What will anyone else find interesting about us?I was asked this question by a student in my classroom about two weeks prior to the end of Term One for 2010. (In New Zealand we work on a February-December School year, with two week breaks in between). The student was posing a question that I also recently saw as a 'Comments 4 Kids' post, where a student was struggling with writers block and wondering about a topic on what to write about. We'd been discussing videos to film for the end of term to post online and as our starting point we were having a classroom discussion about what to post that other people would find interesting and learn from.
My reply to the student was to think about what interests her, and what she could teach 'others'. We're very fortunate as a class that our audience has build up over the past two years to the point that when something new goes online we invariably get feedback from around the world so for our classroom 'others' can literally mean people/students and educators around the world. That is a huge motivational factor for my students. I have tried to explain this to other staff, even to the point of showing them our wonder wall of comment's we've received on our blog (thanks Joe McClung) but they (the staff don't seem to get 'it') for the students its just 'cool'.
In a nutshell the student with three others developed a lesson to teach a Maori Kapa Haka skill, Raukau. It's a skill/game involving the use of wooden sticks to repeat a pattern. Its used to develop skills, to increase co-ordination, timing and prepare students for performance. The student in question is a Maori student and she's brought up to respect her culture and show pride in it. To her it took a little time to convince her about the interest level in creating it, as she was unsure as to whether others would find it interesting, but thanks to the success of some of our other work early this year (Russian students learning to speak Maori) she got herself organised and put together a tutorial lesson. (As a side note while she brainstormed the idea and wrote the script she opted out of actually doing the presenting because she was too shy, she's in the video on the left).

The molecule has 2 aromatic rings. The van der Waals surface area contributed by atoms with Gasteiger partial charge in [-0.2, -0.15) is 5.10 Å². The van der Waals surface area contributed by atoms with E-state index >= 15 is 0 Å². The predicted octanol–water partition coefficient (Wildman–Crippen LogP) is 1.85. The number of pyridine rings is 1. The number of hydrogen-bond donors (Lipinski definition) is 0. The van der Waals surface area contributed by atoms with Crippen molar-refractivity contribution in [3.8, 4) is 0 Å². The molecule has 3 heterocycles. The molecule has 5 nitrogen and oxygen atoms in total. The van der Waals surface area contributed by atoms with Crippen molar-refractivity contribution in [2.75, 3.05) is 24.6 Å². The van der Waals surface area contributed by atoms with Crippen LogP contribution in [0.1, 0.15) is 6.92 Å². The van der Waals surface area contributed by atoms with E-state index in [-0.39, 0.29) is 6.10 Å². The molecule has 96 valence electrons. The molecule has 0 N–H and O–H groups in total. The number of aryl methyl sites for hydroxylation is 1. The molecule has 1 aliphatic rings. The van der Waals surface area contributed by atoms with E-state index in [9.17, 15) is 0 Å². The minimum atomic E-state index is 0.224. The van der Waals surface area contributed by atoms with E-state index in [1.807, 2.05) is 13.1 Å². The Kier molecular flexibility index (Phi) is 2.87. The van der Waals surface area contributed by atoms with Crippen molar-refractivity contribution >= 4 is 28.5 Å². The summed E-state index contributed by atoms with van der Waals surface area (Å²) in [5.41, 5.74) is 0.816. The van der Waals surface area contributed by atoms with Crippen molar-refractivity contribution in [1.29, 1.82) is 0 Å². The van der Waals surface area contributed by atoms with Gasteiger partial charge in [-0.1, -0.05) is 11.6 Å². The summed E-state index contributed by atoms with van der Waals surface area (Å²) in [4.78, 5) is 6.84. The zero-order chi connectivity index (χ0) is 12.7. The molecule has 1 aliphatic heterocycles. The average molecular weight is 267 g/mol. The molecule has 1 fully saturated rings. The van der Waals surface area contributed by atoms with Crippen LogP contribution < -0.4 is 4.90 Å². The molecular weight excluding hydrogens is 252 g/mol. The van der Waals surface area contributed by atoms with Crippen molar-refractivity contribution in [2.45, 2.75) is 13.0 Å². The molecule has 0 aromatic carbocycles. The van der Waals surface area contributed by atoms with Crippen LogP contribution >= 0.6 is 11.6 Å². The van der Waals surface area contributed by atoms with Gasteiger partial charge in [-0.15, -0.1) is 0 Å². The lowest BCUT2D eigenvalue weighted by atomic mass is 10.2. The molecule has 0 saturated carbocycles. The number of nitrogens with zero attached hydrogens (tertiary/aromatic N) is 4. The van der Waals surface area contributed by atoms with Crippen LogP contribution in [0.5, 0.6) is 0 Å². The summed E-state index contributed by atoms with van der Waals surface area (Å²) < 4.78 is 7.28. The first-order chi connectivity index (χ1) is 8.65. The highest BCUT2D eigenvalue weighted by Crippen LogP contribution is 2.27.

In this case its all about taking the little things and displaying them for an audience. We've already had two classrooms comment stating they will be creating their own patterns as a result of watching the tutorial. The student who had been stuck for ideas was gob smacked by this initially, as what she knows has been taken on board by others, something that she knows others most defiantly have found interesting and have taken on board. Ergo, a successful teaching moment and hopefully (particularly for this student) motivation to bring to other areas of her work.
Would this have been successful without blogging? Possibly. I could have had the student concerned create the lesson, plan and create the tutorial and taught other students in the classroom or in the school. That would have had a local impact and that's a good thing. However thanks to the internet, to the connections that we have, to sites just like this it becomes something more than that. It becomes a moment to teach people around the world and make that connection, that lesson, that moment so much more special.
Raukau Sticks - Lesson One from myles webb on Vimeo.